Host Detective: Common Domain Name Resolution RecordsUS web hosting

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After purchasing domain names and host space in the United States, if you want the website to be accessed normally, another important step is to do a good job i...

After purchasing domain names and host space in the United States, if you want the website to be accessed normally, another important step is to do a good job in domain name resolution. Only after the domain name is successfully resolved, the website can be accessed.
Generally speaking, the most common thing many friends do is to parse A records of domain names. In fact, there are many types of domain name parsing records. In order to let more novice webmasters operate and manage their own domain names, host detectives here briefly introduce common types of domain name parsing records.
1. A record type; the domain name A (Address) record is used to specify the IP address record corresponding to the host name (or domain name). Users can point the domain name to the IP corresponding to the space through the domain name A record. Generally speaking, A record is the IP of host space. After setting A record for domain name, when entering domain name, it means the IP of space corresponding to A record in DNS. Simply put, A record specifies the IP address corresponding to the domain name.
When using American hosts, if the space is independent IP, the domain name can be accessed directly through domain name after A record resolution; if it is shared IP, the domain name can be accessed through domain name after A record resolution only after the host agrees to bind the domain name.
Host Detective: Common Types of Domain Name Resolution Records
2. NS record; NS (Name Server) record refers to the domain name server record, which is used to specify which DNS server will parse the domain name. Generally, when registering domain names, there are default DNS servers, and domain names are also resolved by a DNS domain name server. The general form of NS record address for DNS server is ns1/
It should be noted that when you set up the domain name NS, you may often change the NS records. This must change the NS server that suits you, otherwise it will have a negative impact on the speed of website access.
3. MX records; MX (Mail Exchanger) records are mail exchange records, which point to a mail server and are generally used in mail services. When using American space, many users like to use their own domain name suffix mailbox to send mail. Then you need to set up the MX record of the domain name. When the domain MX record is set, the user can send the mail to the mail server specified by the MX record.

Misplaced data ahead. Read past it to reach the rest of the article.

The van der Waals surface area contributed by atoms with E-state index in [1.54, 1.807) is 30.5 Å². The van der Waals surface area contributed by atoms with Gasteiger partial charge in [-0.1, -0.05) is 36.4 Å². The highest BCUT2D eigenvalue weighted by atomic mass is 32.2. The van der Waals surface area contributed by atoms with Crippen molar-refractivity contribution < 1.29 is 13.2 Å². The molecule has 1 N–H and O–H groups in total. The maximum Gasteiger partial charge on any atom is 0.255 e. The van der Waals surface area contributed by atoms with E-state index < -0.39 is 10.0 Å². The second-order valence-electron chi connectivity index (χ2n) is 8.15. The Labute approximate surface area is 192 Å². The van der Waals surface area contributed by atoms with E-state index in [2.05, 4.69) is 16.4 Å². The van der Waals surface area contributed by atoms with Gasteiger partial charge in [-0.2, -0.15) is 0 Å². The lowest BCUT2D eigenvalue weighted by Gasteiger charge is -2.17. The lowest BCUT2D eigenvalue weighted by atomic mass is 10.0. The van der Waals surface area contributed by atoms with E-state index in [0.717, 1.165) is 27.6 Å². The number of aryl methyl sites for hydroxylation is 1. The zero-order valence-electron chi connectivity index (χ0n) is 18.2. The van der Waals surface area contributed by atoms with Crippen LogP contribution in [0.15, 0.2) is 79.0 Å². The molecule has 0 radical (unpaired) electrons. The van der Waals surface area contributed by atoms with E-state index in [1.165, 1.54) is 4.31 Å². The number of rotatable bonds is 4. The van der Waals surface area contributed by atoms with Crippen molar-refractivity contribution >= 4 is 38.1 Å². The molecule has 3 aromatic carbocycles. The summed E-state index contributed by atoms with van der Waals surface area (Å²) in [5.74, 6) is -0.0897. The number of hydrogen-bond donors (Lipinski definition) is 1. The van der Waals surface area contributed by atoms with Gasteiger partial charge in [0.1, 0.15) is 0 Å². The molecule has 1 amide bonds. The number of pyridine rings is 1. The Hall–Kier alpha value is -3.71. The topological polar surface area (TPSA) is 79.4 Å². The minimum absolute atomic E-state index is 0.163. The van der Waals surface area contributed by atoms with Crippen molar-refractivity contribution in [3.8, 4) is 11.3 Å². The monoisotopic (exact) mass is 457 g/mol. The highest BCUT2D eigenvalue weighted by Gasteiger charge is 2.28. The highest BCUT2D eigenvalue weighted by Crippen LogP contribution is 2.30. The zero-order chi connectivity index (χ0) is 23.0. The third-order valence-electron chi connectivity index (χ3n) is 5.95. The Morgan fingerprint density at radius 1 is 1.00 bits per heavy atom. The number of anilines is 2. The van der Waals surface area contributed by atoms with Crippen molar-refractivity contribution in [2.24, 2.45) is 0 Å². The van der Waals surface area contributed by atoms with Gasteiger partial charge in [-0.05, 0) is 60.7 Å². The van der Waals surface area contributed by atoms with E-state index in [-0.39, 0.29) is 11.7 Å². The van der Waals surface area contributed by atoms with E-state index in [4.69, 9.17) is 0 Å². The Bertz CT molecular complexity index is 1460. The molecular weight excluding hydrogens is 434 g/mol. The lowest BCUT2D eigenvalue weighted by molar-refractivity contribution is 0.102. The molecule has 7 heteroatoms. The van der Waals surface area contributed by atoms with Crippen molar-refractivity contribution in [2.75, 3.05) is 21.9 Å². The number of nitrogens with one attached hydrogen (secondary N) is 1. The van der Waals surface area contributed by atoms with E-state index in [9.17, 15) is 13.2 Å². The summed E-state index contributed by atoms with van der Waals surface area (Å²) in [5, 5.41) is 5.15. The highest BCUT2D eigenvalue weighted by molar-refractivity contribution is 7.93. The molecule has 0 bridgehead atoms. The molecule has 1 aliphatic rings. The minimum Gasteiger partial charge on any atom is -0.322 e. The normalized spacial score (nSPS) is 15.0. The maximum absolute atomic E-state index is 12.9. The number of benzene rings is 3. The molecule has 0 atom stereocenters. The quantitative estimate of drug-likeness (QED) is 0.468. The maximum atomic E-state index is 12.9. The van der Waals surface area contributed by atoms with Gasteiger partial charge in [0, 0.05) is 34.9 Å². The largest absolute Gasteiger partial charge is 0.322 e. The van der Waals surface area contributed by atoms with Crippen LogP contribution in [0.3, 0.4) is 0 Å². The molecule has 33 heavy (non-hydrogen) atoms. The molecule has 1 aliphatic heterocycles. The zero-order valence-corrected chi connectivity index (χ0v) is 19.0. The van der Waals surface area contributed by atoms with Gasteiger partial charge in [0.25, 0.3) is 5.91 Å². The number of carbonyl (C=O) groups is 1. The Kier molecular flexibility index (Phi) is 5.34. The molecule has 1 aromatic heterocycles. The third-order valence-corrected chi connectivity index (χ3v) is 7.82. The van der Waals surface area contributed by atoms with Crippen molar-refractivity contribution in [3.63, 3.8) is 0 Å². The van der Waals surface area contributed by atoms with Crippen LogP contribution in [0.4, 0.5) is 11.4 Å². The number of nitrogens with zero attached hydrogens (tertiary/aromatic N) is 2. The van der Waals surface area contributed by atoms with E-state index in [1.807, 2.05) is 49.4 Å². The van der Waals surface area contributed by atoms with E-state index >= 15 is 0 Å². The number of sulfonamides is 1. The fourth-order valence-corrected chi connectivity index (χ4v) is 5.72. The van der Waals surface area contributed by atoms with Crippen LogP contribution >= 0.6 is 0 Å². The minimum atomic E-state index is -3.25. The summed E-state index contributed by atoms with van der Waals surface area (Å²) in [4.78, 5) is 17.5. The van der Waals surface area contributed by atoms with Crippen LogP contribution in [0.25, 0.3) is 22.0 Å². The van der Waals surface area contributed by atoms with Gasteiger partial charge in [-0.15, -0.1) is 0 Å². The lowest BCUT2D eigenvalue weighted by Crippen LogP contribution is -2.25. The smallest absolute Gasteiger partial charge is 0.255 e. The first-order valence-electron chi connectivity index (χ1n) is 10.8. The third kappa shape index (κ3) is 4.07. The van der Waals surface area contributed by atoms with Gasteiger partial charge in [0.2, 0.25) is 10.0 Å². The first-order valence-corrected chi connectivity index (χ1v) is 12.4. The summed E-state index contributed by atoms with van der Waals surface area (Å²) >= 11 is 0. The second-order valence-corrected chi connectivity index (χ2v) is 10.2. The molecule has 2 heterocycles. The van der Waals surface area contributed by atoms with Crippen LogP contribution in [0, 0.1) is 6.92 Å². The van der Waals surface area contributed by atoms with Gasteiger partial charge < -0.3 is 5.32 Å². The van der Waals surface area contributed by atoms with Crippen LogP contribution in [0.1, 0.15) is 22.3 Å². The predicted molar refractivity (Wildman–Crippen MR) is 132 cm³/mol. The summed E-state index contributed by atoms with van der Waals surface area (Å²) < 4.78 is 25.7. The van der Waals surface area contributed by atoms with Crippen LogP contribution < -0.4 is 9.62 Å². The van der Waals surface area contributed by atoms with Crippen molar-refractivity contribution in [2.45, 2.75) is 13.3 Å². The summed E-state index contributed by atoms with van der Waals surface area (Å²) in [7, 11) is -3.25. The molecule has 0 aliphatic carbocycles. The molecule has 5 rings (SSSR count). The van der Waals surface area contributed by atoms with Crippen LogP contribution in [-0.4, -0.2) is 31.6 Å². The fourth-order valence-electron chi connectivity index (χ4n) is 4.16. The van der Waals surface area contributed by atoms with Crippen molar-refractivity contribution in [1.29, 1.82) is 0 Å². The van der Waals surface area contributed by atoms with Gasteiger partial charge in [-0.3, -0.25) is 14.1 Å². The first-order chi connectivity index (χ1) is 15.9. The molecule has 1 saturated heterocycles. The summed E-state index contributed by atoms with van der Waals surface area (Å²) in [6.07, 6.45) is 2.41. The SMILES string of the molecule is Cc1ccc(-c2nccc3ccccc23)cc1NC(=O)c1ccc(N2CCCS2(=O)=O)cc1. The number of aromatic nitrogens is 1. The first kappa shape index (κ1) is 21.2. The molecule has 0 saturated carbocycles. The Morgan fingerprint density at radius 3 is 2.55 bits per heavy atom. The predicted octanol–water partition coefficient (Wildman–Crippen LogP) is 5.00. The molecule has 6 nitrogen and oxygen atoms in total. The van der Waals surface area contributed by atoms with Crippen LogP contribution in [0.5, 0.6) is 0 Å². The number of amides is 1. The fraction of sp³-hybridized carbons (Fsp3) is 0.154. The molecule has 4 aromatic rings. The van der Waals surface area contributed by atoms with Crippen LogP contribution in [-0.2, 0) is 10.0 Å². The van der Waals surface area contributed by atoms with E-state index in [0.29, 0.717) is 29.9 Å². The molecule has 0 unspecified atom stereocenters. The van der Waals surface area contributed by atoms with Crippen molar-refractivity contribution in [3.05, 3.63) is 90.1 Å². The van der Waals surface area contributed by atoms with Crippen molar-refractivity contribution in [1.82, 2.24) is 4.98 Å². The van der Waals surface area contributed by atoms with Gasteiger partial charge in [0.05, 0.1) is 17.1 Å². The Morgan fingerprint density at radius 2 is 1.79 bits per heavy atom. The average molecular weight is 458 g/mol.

Because everyone likes to use domain name suffixes as enterprise mailboxes, MX records are also very common and important domain name resolution records. However, compared with other domain name parsing records, MX records may be slightly more complex to set up, many friends will have errors in setting up, here we suggest that you be familiar with the setting method of MX records before setting up.
4. CNAME records; CNAME (Canonical Name) is an alias record that allows multiple names to be mapped to the same computer. Usually used for servers that provide both WWW and mail functionality.
For example, there is a server named "" (A record), which provides both WWW and mail services. To facilitate user access, the computer can be set up two alias records, namely WWW and mail. The full names of the two aliases are "" and "", which actually point to "". In practical applications, when we enter the address at the beginning of "www" in the URL box, it sets up CNAME records.
5. TXT record; TXT record refers to the description of a host name or domain name, which is seldom used in common domain name resolution settings. If you need to manage many domain names, you can also set the TXT record of the domain name.
6. TTL record; TTL (Time-To-Live) is a value of IP protocol package, which tells the network router whether the packet is too long in the network and should be discarded. The initial value of TTL is usually the default value of the system, which is the 8-bit field in the header.
The original idea of TTL was to determine a time range beyond which packets would be discarded. Since each router has to subtract at least one TTL domain, TTL usually represents the maximum number of routers a packet can pass before it is discarded. When counting to zero, the router decides to discard the packet and send an ICMP message to the original sender. In short, the TTL value is the retention time of a domain name resolution record in the DNS server.
These are the common types of domain name resolution records, of course, domain name analysis and application settings are far more than these. For example, PTR value of domain name, pause domain, pan-domain name, sub-domain name and so on belong to the domain name setting category, which will not be discussed here.
Finally, the reason why various resolution settings of domain names can be realized is that there is a DNS (Domain Name System) domain name management system. Because domain name resolution needs to be done by a dedicated domain name resolution server, and DNS is the server for domain name resolution.

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